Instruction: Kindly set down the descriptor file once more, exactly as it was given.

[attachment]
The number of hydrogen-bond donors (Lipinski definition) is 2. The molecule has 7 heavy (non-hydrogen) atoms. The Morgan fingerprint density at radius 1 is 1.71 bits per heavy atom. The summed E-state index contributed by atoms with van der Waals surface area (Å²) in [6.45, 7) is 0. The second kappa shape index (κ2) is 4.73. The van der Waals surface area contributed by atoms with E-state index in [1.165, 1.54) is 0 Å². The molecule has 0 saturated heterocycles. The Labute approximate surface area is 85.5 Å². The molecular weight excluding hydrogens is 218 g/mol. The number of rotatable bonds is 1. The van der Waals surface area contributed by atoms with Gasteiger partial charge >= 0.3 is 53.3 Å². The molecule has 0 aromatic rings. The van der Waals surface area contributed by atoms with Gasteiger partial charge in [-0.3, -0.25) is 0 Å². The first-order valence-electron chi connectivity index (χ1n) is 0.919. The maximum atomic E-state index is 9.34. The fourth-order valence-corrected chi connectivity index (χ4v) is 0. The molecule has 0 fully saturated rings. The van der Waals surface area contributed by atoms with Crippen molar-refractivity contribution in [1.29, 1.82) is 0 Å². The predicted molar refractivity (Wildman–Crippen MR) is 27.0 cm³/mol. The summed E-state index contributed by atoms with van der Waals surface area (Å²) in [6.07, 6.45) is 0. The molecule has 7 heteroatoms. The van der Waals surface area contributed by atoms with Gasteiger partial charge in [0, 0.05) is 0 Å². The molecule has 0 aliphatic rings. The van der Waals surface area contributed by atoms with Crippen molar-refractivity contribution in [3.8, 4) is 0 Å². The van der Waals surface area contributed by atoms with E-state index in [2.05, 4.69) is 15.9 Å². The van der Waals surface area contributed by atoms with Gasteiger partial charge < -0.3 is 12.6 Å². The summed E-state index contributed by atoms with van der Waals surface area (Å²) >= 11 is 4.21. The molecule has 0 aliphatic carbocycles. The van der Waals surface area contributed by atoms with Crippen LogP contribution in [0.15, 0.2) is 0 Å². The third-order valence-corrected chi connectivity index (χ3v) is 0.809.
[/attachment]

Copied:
The number of hydrogen-bond donors (Lipinski definition) is 2. The molecule has 7 heavy (non-hydrogen) atoms. The Morgan fingerprint density at radius 1 is 1.71 bits per heavy atom. The summed E-state index contributed by atoms with van der Waals surface area (Å²) in [6.45, 7) is 0. The second kappa shape index (κ2) is 4.73. The van der Waals surface area contributed by atoms with E-state index in [1.165, 1.54) is 0 Å². The molecule has 0 saturated heterocycles. The Labute approximate surface area is 85.5 Å². The molecular weight excluding hydrogens is 218 g/mol. The number of rotatable bonds is 1. The van der Waals surface area contributed by atoms with Gasteiger partial charge >= 0.3 is 53.3 Å². The molecule has 0 aromatic rings. The van der Waals surface area contributed by atoms with Gasteiger partial charge in [-0.3, -0.25) is 0 Å². The first-order valence-electron chi connectivity index (χ1n) is 0.919. The maximum atomic E-state index is 9.34. The fourth-order valence-corrected chi connectivity index (χ4v) is 0. The molecule has 0 fully saturated rings. The van der Waals surface area contributed by atoms with Crippen molar-refractivity contribution in [1.29, 1.82) is 0 Å². The predicted molar refractivity (Wildman–Crippen MR) is 27.0 cm³/mol. The summed E-state index contributed by atoms with van der Waals surface area (Å²) in [6.07, 6.45) is 0. The molecule has 7 heteroatoms. The van der Waals surface area contributed by atoms with Gasteiger partial charge in [0, 0.05) is 0 Å². The molecule has 0 aliphatic rings. The van der Waals surface area contributed by atoms with Crippen molar-refractivity contribution in [3.8, 4) is 0 Å². The van der Waals surface area contributed by atoms with E-state index in [2.05, 4.69) is 15.9 Å². The van der Waals surface area contributed by atoms with Gasteiger partial charge < -0.3 is 12.6 Å². The summed E-state index contributed by atoms with van der Waals surface area (Å²) >= 11 is 4.21. The molecule has 0 aliphatic carbocycles. The van der Waals surface area contributed by atoms with Crippen LogP contribution in [0.15, 0.2) is 0 Å². The third-order valence-corrected chi connectivity index (χ3v) is 0.809.